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Wind Energy Offers Ohio Farmers Opportunities, Risks

August 11, 2008

Ottawa, OH – Here's a cautionary note to those interested in investing in Ohio's growing alternative energy industry. Wind energy advocate and farm leader Joe Logan with the Ohio Farmers Union says: Go slow before you open up your land to any outside interests. He says there are concerns we could end up with "consolidated control" in the industry, similar to what we now have with oil and coal and, he says, we need a different model.

"We would like to try to configure the industry from the ground up, to where many participants can enjoy the wealth that has been created by the energy sector. We think that this is possible with community-based energy development."

Logan says a public-private type of partnership can generate a steady and significant source of revenue for a community.

"We think there is a tremendous capability in rural America and rural Ohio in terms of management, in terms of doing the sort of green jobs that everybody talks about being our future. These are the sorts of projects that can generate enough wealth to build infrastructure, to build schools, to build hospitals, to do the sort of things that every community needs to do to support itself."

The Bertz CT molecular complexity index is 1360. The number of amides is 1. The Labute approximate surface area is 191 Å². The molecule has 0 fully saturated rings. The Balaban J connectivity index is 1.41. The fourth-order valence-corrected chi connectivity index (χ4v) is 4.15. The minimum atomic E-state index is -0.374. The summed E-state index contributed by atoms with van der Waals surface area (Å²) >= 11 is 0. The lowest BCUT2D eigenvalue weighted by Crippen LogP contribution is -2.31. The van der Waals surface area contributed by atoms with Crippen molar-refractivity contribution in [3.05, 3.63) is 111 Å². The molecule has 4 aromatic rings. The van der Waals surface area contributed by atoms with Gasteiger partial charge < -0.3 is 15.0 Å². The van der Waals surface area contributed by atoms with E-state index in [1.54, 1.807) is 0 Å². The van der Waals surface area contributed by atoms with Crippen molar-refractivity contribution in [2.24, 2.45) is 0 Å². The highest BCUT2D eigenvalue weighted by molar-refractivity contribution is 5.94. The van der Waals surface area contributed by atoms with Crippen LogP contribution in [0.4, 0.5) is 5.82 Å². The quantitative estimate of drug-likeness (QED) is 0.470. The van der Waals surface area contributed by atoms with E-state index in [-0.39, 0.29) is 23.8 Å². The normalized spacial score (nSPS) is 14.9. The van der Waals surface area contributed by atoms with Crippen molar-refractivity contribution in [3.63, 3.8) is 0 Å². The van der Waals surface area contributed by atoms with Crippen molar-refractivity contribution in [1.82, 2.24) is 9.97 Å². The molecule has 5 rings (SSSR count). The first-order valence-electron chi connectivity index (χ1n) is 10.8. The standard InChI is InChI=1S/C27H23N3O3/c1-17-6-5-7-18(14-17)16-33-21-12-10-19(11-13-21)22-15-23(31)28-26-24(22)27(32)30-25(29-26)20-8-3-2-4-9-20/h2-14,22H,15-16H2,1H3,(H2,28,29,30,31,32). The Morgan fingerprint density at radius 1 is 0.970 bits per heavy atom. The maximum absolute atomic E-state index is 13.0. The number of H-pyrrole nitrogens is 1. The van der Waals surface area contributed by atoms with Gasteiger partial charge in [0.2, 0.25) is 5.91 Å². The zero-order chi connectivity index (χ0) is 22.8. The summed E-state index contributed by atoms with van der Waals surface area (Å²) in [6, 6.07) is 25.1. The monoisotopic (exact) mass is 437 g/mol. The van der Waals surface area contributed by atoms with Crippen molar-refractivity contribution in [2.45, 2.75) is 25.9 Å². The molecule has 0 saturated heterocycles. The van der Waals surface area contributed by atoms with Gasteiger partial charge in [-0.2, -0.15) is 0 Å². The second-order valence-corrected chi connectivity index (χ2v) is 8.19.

Logan says the advice to land owners in this case is: seller, beware.

"There seems to be a land rush that is somewhat similar to the gold rush days and the oil rush days, to go out there and sign folks up to essentially commit the land rights on their farms for an individual lessee. What we're urging those folks to consider is to pause and take a look at a template that could provide a much larger return for a much longer period of time, and can really turn those communities around."

Logan says that means community residents and farmers can join in partnership with venture capitalists in way that allows the outside investors a big return on their initial investment, then sends the lion's share of the project's profits back to the local, rural communities. Logan notes there are enough potential profits in the alternate energy development to satisfy all interests.

Deborah Smith/Steve Powers, Public News Service - OH